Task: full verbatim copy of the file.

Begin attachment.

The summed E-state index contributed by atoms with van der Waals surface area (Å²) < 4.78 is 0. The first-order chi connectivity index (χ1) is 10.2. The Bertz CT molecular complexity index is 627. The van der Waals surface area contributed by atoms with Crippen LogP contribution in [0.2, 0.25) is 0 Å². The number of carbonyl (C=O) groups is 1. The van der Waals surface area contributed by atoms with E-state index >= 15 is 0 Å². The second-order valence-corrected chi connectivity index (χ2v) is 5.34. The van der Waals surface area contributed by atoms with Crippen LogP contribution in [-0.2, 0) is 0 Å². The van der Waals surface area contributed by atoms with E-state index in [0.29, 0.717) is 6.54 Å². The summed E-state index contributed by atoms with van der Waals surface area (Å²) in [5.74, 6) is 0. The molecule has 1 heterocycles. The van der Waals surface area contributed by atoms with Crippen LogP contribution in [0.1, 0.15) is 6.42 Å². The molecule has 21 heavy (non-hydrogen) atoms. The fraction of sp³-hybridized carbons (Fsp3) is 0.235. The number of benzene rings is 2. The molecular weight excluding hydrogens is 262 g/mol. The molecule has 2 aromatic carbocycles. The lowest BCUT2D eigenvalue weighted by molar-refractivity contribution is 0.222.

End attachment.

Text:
The summed E-state index contributed by atoms with van der Waals surface area (Å²) < 4.78 is 0. The first-order chi connectivity index (χ1) is 10.2. The Bertz CT molecular complexity index is 627. The van der Waals surface area contributed by atoms with Crippen LogP contribution in [0.2, 0.25) is 0 Å². The number of carbonyl (C=O) groups is 1. The van der Waals surface area contributed by atoms with E-state index >= 15 is 0 Å². The second-order valence-corrected chi connectivity index (χ2v) is 5.34. The van der Waals surface area contributed by atoms with Crippen LogP contribution in [-0.2, 0) is 0 Å². The van der Waals surface area contributed by atoms with E-state index in [0.29, 0.717) is 6.54 Å². The summed E-state index contributed by atoms with van der Waals surface area (Å²) in [5.74, 6) is 0. The molecule has 1 heterocycles. The van der Waals surface area contributed by atoms with Crippen LogP contribution in [0.1, 0.15) is 6.42 Å². The molecule has 21 heavy (non-hydrogen) atoms. The fraction of sp³-hybridized carbons (Fsp3) is 0.235. The number of benzene rings is 2. The molecular weight excluding hydrogens is 262 g/mol. The molecule has 2 aromatic carbocycles. The lowest BCUT2D eigenvalue weighted by molar-refractivity contribution is 0.222.